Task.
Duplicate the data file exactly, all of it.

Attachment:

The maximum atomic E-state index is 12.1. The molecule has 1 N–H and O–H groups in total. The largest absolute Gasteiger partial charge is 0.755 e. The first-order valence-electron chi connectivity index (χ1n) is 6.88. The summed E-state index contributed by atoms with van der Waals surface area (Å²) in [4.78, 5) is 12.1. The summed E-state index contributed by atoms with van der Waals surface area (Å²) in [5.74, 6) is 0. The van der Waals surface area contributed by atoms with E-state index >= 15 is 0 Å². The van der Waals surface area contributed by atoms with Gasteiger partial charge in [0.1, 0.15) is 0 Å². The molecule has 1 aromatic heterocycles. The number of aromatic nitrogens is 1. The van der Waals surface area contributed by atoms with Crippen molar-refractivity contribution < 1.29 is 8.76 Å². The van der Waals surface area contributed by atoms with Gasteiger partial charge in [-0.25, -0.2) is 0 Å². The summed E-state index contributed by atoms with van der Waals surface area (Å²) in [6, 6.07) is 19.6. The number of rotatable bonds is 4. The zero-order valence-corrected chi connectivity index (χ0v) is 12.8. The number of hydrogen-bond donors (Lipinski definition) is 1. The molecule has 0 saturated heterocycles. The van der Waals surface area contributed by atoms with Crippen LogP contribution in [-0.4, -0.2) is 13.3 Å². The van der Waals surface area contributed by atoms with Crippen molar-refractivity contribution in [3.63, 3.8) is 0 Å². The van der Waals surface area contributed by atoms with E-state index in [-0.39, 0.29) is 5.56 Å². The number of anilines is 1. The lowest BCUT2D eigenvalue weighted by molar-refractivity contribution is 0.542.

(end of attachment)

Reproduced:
The maximum atomic E-state index is 12.1. The molecule has 1 N–H and O–H groups in total. The largest absolute Gasteiger partial charge is 0.755 e. The first-order valence-electron chi connectivity index (χ1n) is 6.88. The summed E-state index contributed by atoms with van der Waals surface area (Å²) in [4.78, 5) is 12.1. The summed E-state index contributed by atoms with van der Waals surface area (Å²) in [5.74, 6) is 0. The van der Waals surface area contributed by atoms with E-state index >= 15 is 0 Å². The van der Waals surface area contributed by atoms with Gasteiger partial charge in [0.1, 0.15) is 0 Å². The molecule has 1 aromatic heterocycles. The number of aromatic nitrogens is 1. The van der Waals surface area contributed by atoms with Crippen molar-refractivity contribution < 1.29 is 8.76 Å². The van der Waals surface area contributed by atoms with Gasteiger partial charge in [-0.25, -0.2) is 0 Å². The summed E-state index contributed by atoms with van der Waals surface area (Å²) in [6, 6.07) is 19.6. The number of rotatable bonds is 4. The zero-order valence-corrected chi connectivity index (χ0v) is 12.8. The number of hydrogen-bond donors (Lipinski definition) is 1. The molecule has 0 saturated heterocycles. The van der Waals surface area contributed by atoms with Crippen LogP contribution in [-0.4, -0.2) is 13.3 Å². The van der Waals surface area contributed by atoms with Crippen molar-refractivity contribution in [3.63, 3.8) is 0 Å². The van der Waals surface area contributed by atoms with E-state index in [-0.39, 0.29) is 5.56 Å². The number of anilines is 1. The lowest BCUT2D eigenvalue weighted by molar-refractivity contribution is 0.542.